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General Transactions: Best Practices

Mitchell Paul-Soumis Updated by Mitchell Paul-Soumis

Read Time: 5 mins

In Sonar, you're able to create transactions and apply them directly to a customer account. We've previously covered the process behind how to make Manual Transactions, and in this article, we'll be reviewing some commonly made transactions and how best to handle and process them in Sonar.

This article doesn't discuss General Ledger Codes or your Accounting process, as both those topics are covered in their respective articles.

Voiding an Invoice & Providing a Partial Refund

Scenario

You, or your technician, have completed the installation of a customer's service. As a result, their account was activated and an invoice was generated for the services they've subscribed to. The customer pays the invoice but after a few days, a cause for a partial refund occurs. In many cases, billing teams will attempt to void the original invoice and provide a partial refund back to the customer's original payment method.

The simplest method of issuing a partial refund and voiding an invoice is to do neither of those things. Issuing an Adjustment Credit or some other One-Time Transaction that is applied as a credit to the next invoice will correct the balances and remove the need to modify past transactions.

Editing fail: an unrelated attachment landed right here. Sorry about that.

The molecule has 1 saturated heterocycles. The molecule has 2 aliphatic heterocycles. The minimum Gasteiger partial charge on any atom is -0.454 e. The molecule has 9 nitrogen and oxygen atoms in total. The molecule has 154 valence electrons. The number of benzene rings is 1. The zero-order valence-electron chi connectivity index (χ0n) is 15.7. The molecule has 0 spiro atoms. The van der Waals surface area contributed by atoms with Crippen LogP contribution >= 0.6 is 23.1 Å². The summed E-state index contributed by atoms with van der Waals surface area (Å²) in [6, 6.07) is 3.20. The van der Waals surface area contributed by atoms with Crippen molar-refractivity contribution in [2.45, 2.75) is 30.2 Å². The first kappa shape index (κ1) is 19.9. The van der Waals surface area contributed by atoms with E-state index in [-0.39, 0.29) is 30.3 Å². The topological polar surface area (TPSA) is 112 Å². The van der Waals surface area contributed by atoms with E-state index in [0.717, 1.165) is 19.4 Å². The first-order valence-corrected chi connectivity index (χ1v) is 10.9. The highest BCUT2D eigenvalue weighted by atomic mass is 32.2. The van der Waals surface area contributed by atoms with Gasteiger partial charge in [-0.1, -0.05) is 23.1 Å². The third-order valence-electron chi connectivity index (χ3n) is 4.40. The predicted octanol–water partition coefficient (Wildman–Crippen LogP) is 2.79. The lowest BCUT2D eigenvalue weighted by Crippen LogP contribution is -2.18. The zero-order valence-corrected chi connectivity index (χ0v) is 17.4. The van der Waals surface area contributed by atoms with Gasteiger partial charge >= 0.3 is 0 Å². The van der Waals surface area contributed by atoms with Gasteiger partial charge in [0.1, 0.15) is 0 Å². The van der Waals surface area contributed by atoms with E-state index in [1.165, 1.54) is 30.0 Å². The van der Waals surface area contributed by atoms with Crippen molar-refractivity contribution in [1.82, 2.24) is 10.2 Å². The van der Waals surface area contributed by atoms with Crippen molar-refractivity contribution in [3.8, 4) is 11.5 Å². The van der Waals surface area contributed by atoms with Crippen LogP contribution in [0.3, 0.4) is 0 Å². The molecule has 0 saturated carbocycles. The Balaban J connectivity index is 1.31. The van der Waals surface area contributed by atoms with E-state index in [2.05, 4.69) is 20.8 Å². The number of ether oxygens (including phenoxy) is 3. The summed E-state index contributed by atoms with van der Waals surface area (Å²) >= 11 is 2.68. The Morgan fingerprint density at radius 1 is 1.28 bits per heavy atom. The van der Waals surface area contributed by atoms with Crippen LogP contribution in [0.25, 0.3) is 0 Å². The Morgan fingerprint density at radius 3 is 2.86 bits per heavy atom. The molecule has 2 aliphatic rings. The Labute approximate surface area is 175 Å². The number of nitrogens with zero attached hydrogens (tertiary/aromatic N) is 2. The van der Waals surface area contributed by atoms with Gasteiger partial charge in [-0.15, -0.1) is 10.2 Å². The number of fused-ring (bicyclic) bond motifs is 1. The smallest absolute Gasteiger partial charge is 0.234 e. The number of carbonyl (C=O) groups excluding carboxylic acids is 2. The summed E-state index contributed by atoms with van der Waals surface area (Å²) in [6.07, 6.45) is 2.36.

An alternative to applying credits on the account would be to void the invoice and do a complete refund, rather than attempting a void and a partial refund. This way, you can adjust the base cost on the invoice before applying the payment, leading to a tidier accounting process.

Keep in mind that this will change the billing and payment reports for that month. You may need to contact your accounting team to confirm what change they would prefer (e.g., correcting an invoice over a month or a different year).

Taking a Deposit Before Installation

Scenario

Your organization has a standard policy of requiring the prospective customers to pay a deposit - either on the hardware they're receiving or on the installation itself. This deposit is simply a one-time transaction in Sonar.

This particular scenario has a variety of ways to approach it, depending on how your organization operates:

  1. The first option is also the simplest from an operational standpoint - when a customer calls (or is called) to arrange for service installation, the transaction is added to the account, invoiced, and paid by the customer all at once. This approach results in the least overhead, however, some customers will be hesitant to pay a significant deposit prior to receiving any service or guarantees.
  2. The second solution incorporates certain elements of the first - when the customer calls to set up the installation appointment, a one-time transaction is added to the account and an invoice is generated. Where it differs is that rather than taking payment over the phone, the technician assigned to the job will take payment upon arrival at the customer's premises. Once payment is received, they'll enter it on the account and pay the invoice.
    Using this solution, we encourage you to make use of Task Templates and ensure a task is added to have the technician take a picture of either the payment method or cash/check payment.